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Loan Delinquencies at 16-year High... I'm shocked.

Written By Brian Hicks

Posted April 4, 2008

Surprise, surprise…

The U.S. lost 80,000 jobs in March – the biggest monthly loss in about five years, as the unemployment rate jumped to a three-year high of 5.1%.

While economists had predicted a net job loss, they didn’t expect it to be this bad. Unfortunately, it’ll only get worse.

At the same time, U.S. loan delinquencies are at a 16-year high. I’m shocked. Really I am. According to the American Bankers Association, 2.65% of all bank loans are 30-day delinquent… and that was just in Q1 2008. It’s the highest since 1992.

At the same time, home equity loan delinquencies nailed a two-year high. And delinquencies on lines of credit just hit levels not seen in 11 years.

And it’s all thanks to the worst housing meltdown since the Great Depression. You don’t say.

So, are we in a recession yet? Yeah, but don’t tell economists, Bernanke or Bush. They still think we’ll avoid it.

But we’ll have to agree to disagree. Though it’s tough to discount a recession when:

  • Record numbers of Americans are receiving food stamps, which could reach an all-time high of 28 million by year end.
  • The average number of Americans filing for unemployment benefits hit a two-year high of 2.824 million.
  • Construction spending fell for the fifth month.
  • Manufacturing activity dropped 0.3% in February, reflecting weakness in home building and non-residential activity.
  • Consumer spending ticked up a scant 0.1%. Remove inflation and the numbers were flat.
  • Payrolls put in a third month of negative jobs growth.
  • The Chicago Fed National Activity Index sank to -1.04 in February, as January and December were revised lower. Worse, says Merrill Lynch, "The three-month moving average, which is a better gauge for national activity, is now below the -0.70 threshold that indicates a recession for two months in a row. This supports our view that the recession began sometime late last year to early this year."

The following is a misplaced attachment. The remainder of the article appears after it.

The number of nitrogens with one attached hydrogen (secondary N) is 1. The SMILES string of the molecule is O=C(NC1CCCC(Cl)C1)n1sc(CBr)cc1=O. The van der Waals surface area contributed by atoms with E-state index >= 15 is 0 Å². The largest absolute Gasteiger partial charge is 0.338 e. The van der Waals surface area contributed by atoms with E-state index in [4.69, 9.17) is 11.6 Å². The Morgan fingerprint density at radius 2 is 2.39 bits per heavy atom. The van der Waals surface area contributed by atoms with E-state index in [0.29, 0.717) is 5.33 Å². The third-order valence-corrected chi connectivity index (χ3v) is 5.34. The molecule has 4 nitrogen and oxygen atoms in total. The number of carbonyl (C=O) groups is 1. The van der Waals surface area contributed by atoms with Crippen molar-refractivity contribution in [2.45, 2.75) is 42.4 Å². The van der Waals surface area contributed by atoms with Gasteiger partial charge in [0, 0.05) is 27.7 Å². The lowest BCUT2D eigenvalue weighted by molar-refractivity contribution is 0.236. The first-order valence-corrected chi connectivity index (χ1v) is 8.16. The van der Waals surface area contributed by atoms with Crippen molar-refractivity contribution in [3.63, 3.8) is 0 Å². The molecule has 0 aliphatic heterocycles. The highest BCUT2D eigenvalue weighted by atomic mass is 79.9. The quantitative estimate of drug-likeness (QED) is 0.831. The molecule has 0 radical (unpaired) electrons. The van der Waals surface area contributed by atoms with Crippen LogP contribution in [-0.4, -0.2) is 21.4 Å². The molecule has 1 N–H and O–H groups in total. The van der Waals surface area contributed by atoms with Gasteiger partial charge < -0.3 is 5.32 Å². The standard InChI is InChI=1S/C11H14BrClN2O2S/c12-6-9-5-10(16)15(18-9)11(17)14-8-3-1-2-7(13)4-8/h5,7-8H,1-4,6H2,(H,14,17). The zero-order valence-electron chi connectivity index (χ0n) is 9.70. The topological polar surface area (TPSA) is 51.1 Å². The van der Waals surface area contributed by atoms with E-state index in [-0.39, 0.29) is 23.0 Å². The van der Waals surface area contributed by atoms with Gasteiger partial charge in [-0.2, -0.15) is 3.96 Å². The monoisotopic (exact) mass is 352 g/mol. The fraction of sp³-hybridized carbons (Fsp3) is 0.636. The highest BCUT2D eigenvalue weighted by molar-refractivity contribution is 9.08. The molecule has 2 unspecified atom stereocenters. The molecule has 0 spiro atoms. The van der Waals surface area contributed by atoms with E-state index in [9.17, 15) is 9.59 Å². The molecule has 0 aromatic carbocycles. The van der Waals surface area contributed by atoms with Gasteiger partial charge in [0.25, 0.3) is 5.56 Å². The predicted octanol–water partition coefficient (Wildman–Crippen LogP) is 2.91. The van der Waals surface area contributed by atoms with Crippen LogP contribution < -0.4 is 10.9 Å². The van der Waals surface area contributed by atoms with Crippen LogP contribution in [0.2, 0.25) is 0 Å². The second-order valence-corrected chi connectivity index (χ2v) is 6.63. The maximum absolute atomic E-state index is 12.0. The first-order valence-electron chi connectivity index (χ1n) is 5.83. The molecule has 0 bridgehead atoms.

Listen, I’d love to sit here and be economically positive, but that’d be a stretch.

Three months into the last recession, not one economist accurately predicted a recession in a survey. Unfortunately for their credibility, later evidence pointed out that a recession had begun at the time of the survey.

The Oracle of Omaha thinks we’re in a recession. The CEO of Caterpillar thinks we may be in one. George Soros believes this is the "worst market crisis in 60 years."

JP Morgan chairman and CEO Jamie Dimon thinks America’s in a recession… as do 71% of the 51 respondents in a Wall Street Journal poll. Poll respondents also felt there was a 48% chance "that the 2008 downturn could be worse than what was felt in the early 1990s and in 2001."

Even Well Fargo CEO John Stumpf says, "It is now clear that the U.S. and global financial markets are experiencing their worst financial crisis since the Great Depression."

Sadly, the Fed’s thinking only mirrors that of past recession ignorance from the Fed. According to "Booms, Busts, and the Role of the Federal Reserve":

When the recession started in April 1960, we heard:

"By and large, however, the economy seems quite solid."
Federal Open Market Committee, May 1960

"[Chairman Martin] was by no means convinced that the situation was serious."
Federal Open Market Committee, July 1960

"The Chairman reiterated his views … There was a declining picture, … but the economy was not going over a precipice by any means."
Federal Open Market Committee, October 1960

When the recession started in July 1990, we heard:

"In the very near term there’s little evidence that I can see to suggest the economy is tilting over [into recession]."
Chairman Greenspan, July 1990

"…those who argue that we are already in a recession I think are reasonably certain to be wrong."
Greenspan, August 1990

"… the economy has not yet slipped into recession."
Greenspan, October 1990